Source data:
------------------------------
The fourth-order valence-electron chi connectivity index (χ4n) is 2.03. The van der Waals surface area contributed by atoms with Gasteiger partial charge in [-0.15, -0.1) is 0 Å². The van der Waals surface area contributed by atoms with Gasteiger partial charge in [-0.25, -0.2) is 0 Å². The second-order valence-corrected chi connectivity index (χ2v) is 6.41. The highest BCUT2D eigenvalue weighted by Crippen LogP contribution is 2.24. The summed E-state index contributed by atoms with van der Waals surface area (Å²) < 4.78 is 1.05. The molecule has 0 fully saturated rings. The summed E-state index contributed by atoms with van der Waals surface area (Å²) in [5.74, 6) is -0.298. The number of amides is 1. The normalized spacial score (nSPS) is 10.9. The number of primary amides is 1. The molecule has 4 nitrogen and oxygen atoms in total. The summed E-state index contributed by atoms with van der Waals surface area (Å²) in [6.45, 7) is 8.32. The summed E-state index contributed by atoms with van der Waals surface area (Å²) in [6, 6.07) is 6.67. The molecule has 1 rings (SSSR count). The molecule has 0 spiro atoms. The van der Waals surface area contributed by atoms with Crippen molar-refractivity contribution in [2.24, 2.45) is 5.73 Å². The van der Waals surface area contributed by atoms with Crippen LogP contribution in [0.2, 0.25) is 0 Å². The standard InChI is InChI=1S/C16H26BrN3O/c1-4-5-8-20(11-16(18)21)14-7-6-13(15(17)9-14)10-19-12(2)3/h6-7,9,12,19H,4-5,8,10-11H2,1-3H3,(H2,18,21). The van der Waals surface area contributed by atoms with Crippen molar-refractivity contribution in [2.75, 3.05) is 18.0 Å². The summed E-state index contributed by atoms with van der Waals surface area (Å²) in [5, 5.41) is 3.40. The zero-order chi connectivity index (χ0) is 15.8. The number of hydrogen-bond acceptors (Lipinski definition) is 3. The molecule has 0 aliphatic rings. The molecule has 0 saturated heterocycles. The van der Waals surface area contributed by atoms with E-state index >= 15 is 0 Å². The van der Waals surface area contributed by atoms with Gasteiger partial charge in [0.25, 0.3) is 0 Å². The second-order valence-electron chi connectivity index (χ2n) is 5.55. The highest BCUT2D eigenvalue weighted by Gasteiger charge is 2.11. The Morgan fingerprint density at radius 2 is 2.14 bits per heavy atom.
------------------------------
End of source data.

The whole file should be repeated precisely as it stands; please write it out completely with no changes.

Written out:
The fourth-order valence-electron chi connectivity index (χ4n) is 2.03. The van der Waals surface area contributed by atoms with Gasteiger partial charge in [-0.15, -0.1) is 0 Å². The van der Waals surface area contributed by atoms with Gasteiger partial charge in [-0.25, -0.2) is 0 Å². The second-order valence-corrected chi connectivity index (χ2v) is 6.41. The highest BCUT2D eigenvalue weighted by Crippen LogP contribution is 2.24. The summed E-state index contributed by atoms with van der Waals surface area (Å²) < 4.78 is 1.05. The molecule has 0 fully saturated rings. The summed E-state index contributed by atoms with van der Waals surface area (Å²) in [5.74, 6) is -0.298. The number of amides is 1. The normalized spacial score (nSPS) is 10.9. The number of primary amides is 1. The molecule has 4 nitrogen and oxygen atoms in total. The summed E-state index contributed by atoms with van der Waals surface area (Å²) in [6.45, 7) is 8.32. The summed E-state index contributed by atoms with van der Waals surface area (Å²) in [6, 6.07) is 6.67. The molecule has 1 rings (SSSR count). The molecule has 0 spiro atoms. The van der Waals surface area contributed by atoms with Crippen molar-refractivity contribution in [2.24, 2.45) is 5.73 Å². The van der Waals surface area contributed by atoms with Crippen LogP contribution in [0.2, 0.25) is 0 Å². The standard InChI is InChI=1S/C16H26BrN3O/c1-4-5-8-20(11-16(18)21)14-7-6-13(15(17)9-14)10-19-12(2)3/h6-7,9,12,19H,4-5,8,10-11H2,1-3H3,(H2,18,21). The van der Waals surface area contributed by atoms with Crippen molar-refractivity contribution in [2.75, 3.05) is 18.0 Å². The summed E-state index contributed by atoms with van der Waals surface area (Å²) in [5, 5.41) is 3.40. The zero-order chi connectivity index (χ0) is 15.8. The number of hydrogen-bond acceptors (Lipinski definition) is 3. The molecule has 0 aliphatic rings. The molecule has 0 saturated heterocycles. The van der Waals surface area contributed by atoms with E-state index >= 15 is 0 Å². The van der Waals surface area contributed by atoms with Gasteiger partial charge in [0.25, 0.3) is 0 Å². The second-order valence-electron chi connectivity index (χ2n) is 5.55. The highest BCUT2D eigenvalue weighted by Gasteiger charge is 2.11. The Morgan fingerprint density at radius 2 is 2.14 bits per heavy atom.